Genesis 17:1-7, 15-16
“What’s in a name? That which we call a rose. By any other name would smell as sweet” (Shakespeare, Romeo and Juliet). What is in a name? In these passages, we hear many names, some of which are new and different, others have been mentioned previously, but take on new meaning. Abram becomes Abraham. Sarai becomes Sarah. God becomes God Almighty, El Shaddai, more accurately translated as “God of the Mountains.” Through baptism, we are renamed “disciples of Christ.” And in Mark, Jesus is again identified as Son of Man, Messiah.
Abraham and Sarah were renamed by God. They did not choose their names for themselves, but had these names placed on them at a significant moment to mark a new beginning in their relationships with God. These new names signify a promise for the future. God will make from Abraham and Sarah a multitude of nations. No longer is the promise for Abraham alone, but Sarah specifically will have a role as mother/grandmother of the nations.
Some of us have various names we use. Nicknames, chosen names, birth names. Sometimes we change our names completely. Each of these names carries a significance for us and to us. But the most important name we will ever carry is the one we gain at baptism, “disciple of Christ.” Our renaming through baptism also signifies a new status, a new purpose. No longer do we belong to ourselves, we now belong to Christ. And with that belonging comes certain benefits and obligations. We bear the name Christian and we are to follow Jesus Christ’s living example of what it means to be in right relationship with God. What does the name “disciple of Christ” mean to you?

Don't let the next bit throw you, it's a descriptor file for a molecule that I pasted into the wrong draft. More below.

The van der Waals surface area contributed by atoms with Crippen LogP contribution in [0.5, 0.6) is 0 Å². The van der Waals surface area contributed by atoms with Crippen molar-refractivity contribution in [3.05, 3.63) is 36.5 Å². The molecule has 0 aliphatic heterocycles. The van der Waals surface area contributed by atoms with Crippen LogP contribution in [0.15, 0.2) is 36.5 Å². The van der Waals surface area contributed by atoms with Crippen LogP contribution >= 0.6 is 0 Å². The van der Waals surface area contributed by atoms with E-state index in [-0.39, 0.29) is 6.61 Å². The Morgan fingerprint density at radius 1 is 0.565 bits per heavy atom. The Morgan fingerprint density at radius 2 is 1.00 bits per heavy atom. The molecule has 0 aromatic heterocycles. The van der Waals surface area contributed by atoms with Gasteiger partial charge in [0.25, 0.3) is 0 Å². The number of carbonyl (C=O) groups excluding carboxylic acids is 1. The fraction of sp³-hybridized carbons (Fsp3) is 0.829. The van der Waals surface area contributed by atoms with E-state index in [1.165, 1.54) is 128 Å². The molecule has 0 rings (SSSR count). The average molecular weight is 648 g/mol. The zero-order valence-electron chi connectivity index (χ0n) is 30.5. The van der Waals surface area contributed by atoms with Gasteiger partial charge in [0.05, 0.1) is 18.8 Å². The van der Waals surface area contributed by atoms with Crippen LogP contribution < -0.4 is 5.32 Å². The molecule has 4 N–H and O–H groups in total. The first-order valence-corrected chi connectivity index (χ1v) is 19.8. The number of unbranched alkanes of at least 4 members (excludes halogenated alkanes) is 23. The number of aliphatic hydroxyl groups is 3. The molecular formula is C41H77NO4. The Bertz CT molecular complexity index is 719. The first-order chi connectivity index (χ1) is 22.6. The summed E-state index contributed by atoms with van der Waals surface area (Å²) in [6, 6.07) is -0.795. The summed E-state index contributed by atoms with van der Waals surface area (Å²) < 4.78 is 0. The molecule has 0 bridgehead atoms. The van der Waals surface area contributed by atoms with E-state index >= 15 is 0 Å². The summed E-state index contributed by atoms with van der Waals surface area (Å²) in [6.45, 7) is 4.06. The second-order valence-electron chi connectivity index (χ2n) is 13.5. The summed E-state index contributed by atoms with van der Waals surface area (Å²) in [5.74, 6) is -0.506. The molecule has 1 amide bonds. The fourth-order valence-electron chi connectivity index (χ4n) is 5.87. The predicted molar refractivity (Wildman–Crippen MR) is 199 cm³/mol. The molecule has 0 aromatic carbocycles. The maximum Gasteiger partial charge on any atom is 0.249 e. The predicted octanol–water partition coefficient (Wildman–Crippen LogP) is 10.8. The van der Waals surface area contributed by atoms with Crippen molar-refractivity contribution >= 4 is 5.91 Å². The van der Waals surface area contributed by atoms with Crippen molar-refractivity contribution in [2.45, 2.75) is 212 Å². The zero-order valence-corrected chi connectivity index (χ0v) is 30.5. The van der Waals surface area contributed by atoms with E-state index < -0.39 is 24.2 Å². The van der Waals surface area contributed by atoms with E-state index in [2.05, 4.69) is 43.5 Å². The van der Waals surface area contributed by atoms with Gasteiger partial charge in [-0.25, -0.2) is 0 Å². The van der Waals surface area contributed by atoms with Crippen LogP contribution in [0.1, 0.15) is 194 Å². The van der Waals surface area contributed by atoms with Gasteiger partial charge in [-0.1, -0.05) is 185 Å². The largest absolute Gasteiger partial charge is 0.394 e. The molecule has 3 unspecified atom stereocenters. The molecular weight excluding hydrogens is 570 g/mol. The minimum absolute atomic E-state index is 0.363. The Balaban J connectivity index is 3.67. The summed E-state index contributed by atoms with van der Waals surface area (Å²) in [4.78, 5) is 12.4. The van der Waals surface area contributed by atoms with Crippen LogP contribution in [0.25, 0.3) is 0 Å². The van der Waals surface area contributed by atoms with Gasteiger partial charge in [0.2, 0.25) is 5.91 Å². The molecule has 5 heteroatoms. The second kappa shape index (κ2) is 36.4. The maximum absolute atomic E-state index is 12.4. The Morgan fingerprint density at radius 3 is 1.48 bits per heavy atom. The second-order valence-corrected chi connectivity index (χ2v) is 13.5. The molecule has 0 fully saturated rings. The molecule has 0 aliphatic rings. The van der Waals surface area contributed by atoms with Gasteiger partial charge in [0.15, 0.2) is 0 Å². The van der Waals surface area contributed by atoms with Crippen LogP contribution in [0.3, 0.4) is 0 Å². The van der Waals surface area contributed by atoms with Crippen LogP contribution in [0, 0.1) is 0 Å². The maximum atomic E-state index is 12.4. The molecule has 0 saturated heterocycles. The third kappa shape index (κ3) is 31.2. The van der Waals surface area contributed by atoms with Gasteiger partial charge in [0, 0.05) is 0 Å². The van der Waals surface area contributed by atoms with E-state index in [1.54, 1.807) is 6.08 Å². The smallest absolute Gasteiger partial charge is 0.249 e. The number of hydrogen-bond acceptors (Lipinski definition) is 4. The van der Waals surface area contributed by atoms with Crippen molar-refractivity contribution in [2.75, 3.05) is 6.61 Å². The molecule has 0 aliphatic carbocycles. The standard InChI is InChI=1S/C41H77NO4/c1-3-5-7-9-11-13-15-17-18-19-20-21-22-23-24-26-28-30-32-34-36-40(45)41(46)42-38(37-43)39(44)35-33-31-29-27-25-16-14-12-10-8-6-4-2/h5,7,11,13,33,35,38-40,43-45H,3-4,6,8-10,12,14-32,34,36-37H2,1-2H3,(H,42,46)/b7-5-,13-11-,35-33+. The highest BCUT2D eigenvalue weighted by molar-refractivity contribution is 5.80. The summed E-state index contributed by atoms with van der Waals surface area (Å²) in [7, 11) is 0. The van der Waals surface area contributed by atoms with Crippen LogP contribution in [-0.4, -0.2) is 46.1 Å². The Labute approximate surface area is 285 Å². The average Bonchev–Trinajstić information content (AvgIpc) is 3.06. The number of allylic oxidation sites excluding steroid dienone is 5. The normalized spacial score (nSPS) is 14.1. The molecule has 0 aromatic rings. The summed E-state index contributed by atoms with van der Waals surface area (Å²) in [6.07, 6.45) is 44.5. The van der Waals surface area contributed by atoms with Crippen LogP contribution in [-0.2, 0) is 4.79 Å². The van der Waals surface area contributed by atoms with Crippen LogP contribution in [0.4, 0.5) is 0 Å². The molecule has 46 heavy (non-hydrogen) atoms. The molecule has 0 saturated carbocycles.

-----written by Renee Smithback
Bartlett, David L and Barbara Brown Taylor, eds. Feasting on the Word: Preaching the Revised Common Lectionary, Year B, Vol 2. (Louisville: Westminster John Knox Press, 2008), 50-73.
The New Interpreter’s Bible: A Commentary in Twelve Volumes, Vol I. (Nashville: Abingdon Press, 1994), 455-461.
The New Interpreter’s Bible: A Commentary in Twelve Volumes, Vol IV. (Nashville: Abingdon Press, 1996), 761-766.
The New Interpreter’s Bible: A Commentary in Twelve Volumes, Vol VIII. (Nashville: Abingdon Press, 1995), 623-629.
The New Interpreter’s Bible: A Commentary in Twelve Volumes, Vol X. (Nashville: Abingdon Press, 2002), 499-507.